Placeholder image

Toner turns to tarmac for a good cause

June 12, 2018

Close the Loop has produced new sustainable technology for road surfacing and is putting it to good use in conjunction with Downer and RED Group.

As a recent blog by Cartridges 4 Planet Ark reveals, its recycling partner Close the Loop has unveiled a new road surfacing innovation known as TonerPlas. This additive has been created using “waste printer cartridge toner, collected via the Cartridges 4 Planet Ark program”, in addition to soft plastics collected via RED Group’s program. TonerPlas provides a “superior asphalt” as well as helping to divert waste from going to landfill.

TonerPlas was created to tie in with the theme of World Environment Day, which falls on 5 June, and has been provided to construction company, Downer Group, which use it along with stockpiled glass and reclaimed asphalt pavement. The resulting asphalt “increases fatigue life to 65 percent”, which means it is more effective than regular asphalt.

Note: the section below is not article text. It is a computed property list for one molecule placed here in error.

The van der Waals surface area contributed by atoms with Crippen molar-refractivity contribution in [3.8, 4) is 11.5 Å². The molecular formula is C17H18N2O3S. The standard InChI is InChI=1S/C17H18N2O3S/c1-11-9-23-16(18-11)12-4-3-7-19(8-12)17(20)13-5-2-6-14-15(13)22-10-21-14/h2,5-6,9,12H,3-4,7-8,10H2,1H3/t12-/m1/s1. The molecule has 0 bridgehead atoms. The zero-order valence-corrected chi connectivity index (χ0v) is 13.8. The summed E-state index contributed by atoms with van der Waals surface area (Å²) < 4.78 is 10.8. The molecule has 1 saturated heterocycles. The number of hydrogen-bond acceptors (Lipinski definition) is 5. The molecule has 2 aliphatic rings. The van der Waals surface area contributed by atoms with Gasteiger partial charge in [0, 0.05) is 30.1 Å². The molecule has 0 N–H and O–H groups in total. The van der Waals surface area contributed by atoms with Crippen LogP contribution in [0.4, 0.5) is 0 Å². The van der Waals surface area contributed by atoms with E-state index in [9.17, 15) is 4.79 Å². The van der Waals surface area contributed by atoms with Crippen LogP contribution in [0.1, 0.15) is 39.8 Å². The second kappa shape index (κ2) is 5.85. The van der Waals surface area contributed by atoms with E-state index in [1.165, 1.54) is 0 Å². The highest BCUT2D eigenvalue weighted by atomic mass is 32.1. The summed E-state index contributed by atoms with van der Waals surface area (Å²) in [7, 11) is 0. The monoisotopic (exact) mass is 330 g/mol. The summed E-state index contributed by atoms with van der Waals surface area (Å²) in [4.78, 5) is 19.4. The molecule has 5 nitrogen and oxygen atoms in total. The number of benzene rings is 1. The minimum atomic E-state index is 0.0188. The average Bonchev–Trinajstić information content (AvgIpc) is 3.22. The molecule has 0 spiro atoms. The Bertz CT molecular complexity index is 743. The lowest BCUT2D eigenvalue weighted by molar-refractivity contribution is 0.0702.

TonerPlas is being debuted in a suburb of Melbourne called Craigieburn, but is hoped that councils across the country will start using this additive on their roads “as part of the solution to turn waste into recycled products.”

As Cartridges 4 Planet Ark reveals, the sustainability figures surrounding TonerPlas are “impressive”, as one kilometre’s worth of the product equates to 530, 000 plastic bags, 12,500 used printer cartridges, and 168, 000 glass bottle equivalents. In addition, the substance incorporates 134 tonnes of reclaimed asphalt.

“Our close partnership with Downer and RED Group has allowed us to work collaboratively to improve the way we design and manufacture sustainable outcomes for waste that has meaningful uses. We are very pleased to set yet another industry benchmark, seeing soft plastics used for the first time in an Australian road,” said Nerida Mortlock, General Manager of Close the Loop Australia.

While this new product is an exciting release for Close the Loop, Australia has already been using recycled products on its roads for a few years now, with one council opting to use eco-friendly Noosa Asphalt, also made with recycled toner and cartridges, and the city of Canberra laying down TonerPave on its roads to help reduce its carbon footprint.

 

Categories : Around the Industry

Tags :

Leave a Reply